Rachael Warren (right) and Miriam Silvermanin Songs of Innocence, Songs of Experience
Photo © T. Charles Erickson
Rachael Warren (right) and Miriam Silverman
in Songs of Innocence, Songs of Experience
Photo © T. Charles Erickson
I wouldn't recommend attending Trinity Rep's road trip of a musical revue, Songs of Innocence, Songs of Experience, unless you're a big fan of Rachael Warren. Who, you may well ask, is Rachael Warren? That's the problem. Despite some solid regional credits, this young singer doesn't yet have the stuff to carry off what is essentially a 2½-hour solo show. (A trio of back-up singers doubles as onstage dressers and prop masters). Warren is certainly competent enough as she spins out 50-odd songs by everyone from Irving Berlin to Ani DiFranco without a hitch, but without the visceral connection that seasoned chanteuses somehow manage to make with their audiences, it's like watching a human jukebox.

Warren is almost too proficient, calculatedly so. Within a couple of numbers, we've got her number. Song after song (after song) follows a similar arc as she starts off mousy-piano and builds to a big, fortissimo finish. She has a fantastic voice, especially at full throttle, and exquisite diction; but, with only a few exceptions, her tour de force feels like a forced march.

Some of the blame lies with co-creator Amanda Dehnert, who, as accompanist, perhaps didn't have the opportunity to step out from behind the piano and do much directing. Only from the audience's vantage point -- the seating has been reconfigured to incorporate naugahyde booths and a working bar in keeping with the roadhouse theme -- can one see how tiresome all the stage business is. Warren constantly fiddles with her mane of red hair, flipping it from loose to pony tail to bun and back again in order to help suggest an array of characters as her chorister cohorts futz with her clothes.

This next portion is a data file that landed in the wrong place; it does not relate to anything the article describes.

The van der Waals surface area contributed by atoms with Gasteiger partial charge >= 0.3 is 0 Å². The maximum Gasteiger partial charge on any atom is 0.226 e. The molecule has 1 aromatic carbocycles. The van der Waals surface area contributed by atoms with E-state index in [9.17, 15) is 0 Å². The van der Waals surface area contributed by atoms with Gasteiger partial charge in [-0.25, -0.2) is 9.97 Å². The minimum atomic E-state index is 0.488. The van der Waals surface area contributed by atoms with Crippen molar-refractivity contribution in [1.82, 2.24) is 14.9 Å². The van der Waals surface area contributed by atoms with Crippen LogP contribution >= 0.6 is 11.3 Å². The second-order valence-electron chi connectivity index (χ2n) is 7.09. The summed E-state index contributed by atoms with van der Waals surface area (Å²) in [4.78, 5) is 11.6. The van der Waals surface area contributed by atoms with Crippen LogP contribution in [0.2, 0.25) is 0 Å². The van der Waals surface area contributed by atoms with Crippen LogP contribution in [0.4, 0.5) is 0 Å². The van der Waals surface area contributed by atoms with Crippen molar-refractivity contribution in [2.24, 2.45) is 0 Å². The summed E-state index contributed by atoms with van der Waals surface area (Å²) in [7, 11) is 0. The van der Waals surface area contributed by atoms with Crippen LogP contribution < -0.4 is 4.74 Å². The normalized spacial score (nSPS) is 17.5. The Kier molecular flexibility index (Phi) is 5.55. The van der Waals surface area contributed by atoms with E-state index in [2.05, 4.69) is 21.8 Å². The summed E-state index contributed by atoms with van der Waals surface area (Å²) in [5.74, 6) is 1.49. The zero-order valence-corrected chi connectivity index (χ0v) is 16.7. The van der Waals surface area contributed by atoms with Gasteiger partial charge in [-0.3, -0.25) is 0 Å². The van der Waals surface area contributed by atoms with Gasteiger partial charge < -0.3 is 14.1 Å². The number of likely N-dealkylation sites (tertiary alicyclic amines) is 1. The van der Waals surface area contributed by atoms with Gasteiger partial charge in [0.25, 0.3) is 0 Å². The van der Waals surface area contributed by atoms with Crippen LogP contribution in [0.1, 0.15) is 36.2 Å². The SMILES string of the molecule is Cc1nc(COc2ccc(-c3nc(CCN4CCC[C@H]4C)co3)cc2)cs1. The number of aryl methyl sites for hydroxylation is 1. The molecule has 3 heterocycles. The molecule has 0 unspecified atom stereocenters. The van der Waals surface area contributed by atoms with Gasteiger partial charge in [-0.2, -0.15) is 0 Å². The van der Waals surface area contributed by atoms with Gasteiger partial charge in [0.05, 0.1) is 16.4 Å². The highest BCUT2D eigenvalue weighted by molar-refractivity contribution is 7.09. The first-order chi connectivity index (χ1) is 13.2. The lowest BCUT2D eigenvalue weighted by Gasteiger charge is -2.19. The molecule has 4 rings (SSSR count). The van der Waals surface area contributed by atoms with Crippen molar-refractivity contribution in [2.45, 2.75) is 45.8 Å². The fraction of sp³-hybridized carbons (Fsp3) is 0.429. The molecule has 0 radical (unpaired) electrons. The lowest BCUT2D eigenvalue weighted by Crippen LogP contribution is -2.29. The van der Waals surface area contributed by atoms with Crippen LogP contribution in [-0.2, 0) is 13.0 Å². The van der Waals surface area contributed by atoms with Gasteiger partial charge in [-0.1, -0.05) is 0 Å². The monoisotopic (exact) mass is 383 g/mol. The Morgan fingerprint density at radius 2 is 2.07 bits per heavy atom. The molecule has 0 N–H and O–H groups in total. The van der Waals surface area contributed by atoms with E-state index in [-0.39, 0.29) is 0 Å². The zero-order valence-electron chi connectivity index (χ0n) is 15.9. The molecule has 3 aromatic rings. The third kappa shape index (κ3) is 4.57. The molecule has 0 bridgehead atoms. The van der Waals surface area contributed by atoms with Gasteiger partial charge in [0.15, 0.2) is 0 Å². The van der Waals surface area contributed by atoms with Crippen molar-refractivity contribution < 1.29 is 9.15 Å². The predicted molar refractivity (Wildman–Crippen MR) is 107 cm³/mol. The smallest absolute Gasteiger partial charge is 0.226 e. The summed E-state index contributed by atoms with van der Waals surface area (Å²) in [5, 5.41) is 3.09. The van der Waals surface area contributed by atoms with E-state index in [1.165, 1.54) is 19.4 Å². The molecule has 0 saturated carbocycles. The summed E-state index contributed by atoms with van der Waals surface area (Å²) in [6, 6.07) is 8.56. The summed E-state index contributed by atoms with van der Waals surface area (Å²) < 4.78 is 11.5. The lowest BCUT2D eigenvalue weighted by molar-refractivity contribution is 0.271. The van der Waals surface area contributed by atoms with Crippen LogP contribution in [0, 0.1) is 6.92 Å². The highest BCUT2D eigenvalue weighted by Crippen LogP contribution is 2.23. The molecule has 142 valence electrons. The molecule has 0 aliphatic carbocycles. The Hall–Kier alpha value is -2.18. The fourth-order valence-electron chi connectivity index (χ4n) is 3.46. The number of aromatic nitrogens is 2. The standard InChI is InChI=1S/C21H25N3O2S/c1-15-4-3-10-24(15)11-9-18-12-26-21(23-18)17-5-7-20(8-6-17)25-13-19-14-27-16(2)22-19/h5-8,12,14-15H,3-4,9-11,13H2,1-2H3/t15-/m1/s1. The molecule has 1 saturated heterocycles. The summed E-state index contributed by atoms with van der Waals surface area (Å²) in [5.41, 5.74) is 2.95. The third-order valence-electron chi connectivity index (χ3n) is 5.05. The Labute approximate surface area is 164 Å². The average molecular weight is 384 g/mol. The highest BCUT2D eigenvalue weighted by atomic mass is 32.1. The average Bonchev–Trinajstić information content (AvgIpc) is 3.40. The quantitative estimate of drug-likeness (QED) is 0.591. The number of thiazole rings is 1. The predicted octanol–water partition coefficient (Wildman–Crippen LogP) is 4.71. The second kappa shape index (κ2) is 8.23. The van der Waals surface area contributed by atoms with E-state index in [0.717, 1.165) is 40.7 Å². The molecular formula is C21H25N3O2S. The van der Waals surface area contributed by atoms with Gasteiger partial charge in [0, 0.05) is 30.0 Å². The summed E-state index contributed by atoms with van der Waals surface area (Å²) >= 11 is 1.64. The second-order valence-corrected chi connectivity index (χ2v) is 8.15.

This busywork is both distracting and ineffective: A raincoat and porkpie hat do not a middle-aged man make of a woman. (At best, Warren resembles David Bowie having a bad wardrobe day.) And there really ought to be a law proscribing sopranos from essaying the songs of Tom Waits. Drop the belabored cross-dressing and over-literal pantomime -- do we really need to see a body draped abed to get the gist of "Ruby's Arms?" -- and this show would be stronger and tighter. It's as if no one trusted the songs to pull their own weight.

A few of them do so anyway. Warren is touching when she plays a child in Lyle Lovett's bouncy, joyous "If I Had a Boat" and again in Dar Williams's "The Babysitter's Here." She's brilliant as a bitter adolescent in Jonathan Brook's "God Damn Everything / Circus" and in the teen-angel anti-anthem "Alleluia" (Williams again). In general, she's at her best when she has someone to play off of -- optimally, as in the latter two numbers, mezzo Miriam Silverman, who has a dancer's articulated body and a nice, warm timbre to her voice. It's intriguing to imagine how much richer this Songs cycle would be if the spotlight were more equitably shared.